Four Tips to Successful Localization for Global Travel Brands

The online travel and hospitality industry is highly competitive and there is an imperative need for compelling content to reach international audiences, using the latest digital technologies and platforms. Global travel brands need to rely on a robust, scalable, cost-effective, quality-driven and worry-free globalization and localization services. Once this has been established, clients can focus their attention on succeeding in a crowded market and focus on what’s coming up next in this ever-evolving industry.

Understanding a client’s travel brand and product range is of utmost importance. Translators need to translate linguistically and culturally adapt content and adopt the appropriate tone of voice. This ensures the right message reaches and engages the target audience, whether the audience is business-to-business (B2B) or business-to-consumer (B2C).

Providing on-demand and rapid turnaround of translations is key for Welocalize clients in this sector, so that regular content and marketing updates reach international audiences as quickly as possible.

Regardless of industry sector, the key to a successful localization solution is partnership. By forging a trusted relationship between client and vendor, brands can build a mature localization model, transparent to all parties, which is driven by the top business objectives and priorities.

A true example of a successful localization partnership is Welocalize’s relationship with low-cost airline, Wizz Air. We developed a scalable localization solution that would deliver to Wizz Air’s growing international objectives. In 2016, with a robust localization process now in place, Wizz Air accomplished their goal to launch their rebranded website on all platforms in 23 languages across 38 markets.

Download Welocalize case study – Wizz Air: Culturally Adapting Web Content to Reach 38 Markets and Enhance User Experience

Having worked for many years overseeing localization programs for clients in the online travel and hospitality sector, there are a couple of key pieces of advice.

#1: Hold a Discovery Session

Rather than rushing straight into translation and localization, it is advisable for global travel brands to engage in a discovery session with their localization service provider (LSP). During this session, clients can share valuable and relevant information so that their LSP can build a customized localization program. This involves developing a sequence of events that will lay the foundations for a robust, cost-effective, quality driven and most importantly scalable localization solution.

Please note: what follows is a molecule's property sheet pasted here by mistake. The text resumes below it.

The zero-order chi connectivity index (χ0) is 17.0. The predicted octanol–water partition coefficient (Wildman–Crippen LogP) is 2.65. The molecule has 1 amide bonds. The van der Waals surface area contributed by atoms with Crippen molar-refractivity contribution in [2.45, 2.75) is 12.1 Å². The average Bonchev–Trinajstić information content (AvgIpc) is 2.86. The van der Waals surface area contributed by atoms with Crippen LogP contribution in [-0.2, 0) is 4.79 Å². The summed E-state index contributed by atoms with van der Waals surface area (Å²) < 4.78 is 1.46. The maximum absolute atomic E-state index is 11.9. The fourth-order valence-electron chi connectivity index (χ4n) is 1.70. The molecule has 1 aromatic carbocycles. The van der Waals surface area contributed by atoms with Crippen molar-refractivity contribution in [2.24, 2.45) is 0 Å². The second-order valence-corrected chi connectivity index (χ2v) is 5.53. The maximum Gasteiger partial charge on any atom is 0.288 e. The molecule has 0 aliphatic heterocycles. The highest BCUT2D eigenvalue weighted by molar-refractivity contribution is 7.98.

A discovery session should be an open and frank discussion to address questions and related topics, such as:

  • What are the key business and localization objectives?
  • What are the immediate challenges?
  • Who are the key stakeholders?
  • Brand and product overview
  • Overview of content types (legal, UI, emails, SEO, marketing)
  • Overview of technologies (CMS, connectors, client portal, file types)
  • Review language assets, including the status of existing language assets such as glossaries, style guides, translation memories, SEO, and keywords
  • International and SEO strategy
  • Localization budget, contracts and invoicing process

#2: Develop Localization Program Plan and Sequence of Events

Once the discovery process has been completed, a localization program plan and sequence of events can be built using expert insights from localization specialists in technology, quality, talent and project management.

This team are accountable for the successful rollout of the localization solution. Further in-depth and often on-site discovery sessions may be required in order to build a technology driven automated workflow that will interface with the client’s CMS and relevant translation management system (TMS).

#3: Perform Program Maintenance

Once a localization program has started to be rolled out, it is vital to perform regular maintenance to ensure new locales, file formats and technology changes are fully supported. The ongoing update and maintenance of the language assets, including translation memory, glossaries, style guides are crucial.

#4: Look Ahead

Regular communication between client and LSP is highly recommended. The online travel and hospitality sector is a very fast-paced industry and demands are evolving all of the time. If LSP’s are in tune with client’s short and long term plans, then more preparation and resource allocation can take place.

For ongoing success in the travel and hospitality sector, it is important to fully understand this market and the importance of quick turnaround of content in every target language. I hope this advice will help global brands enter new and emerging markets with their travel products and services.


Based in Dublin, Paula Carey is a Senior Project Manager at Welocalize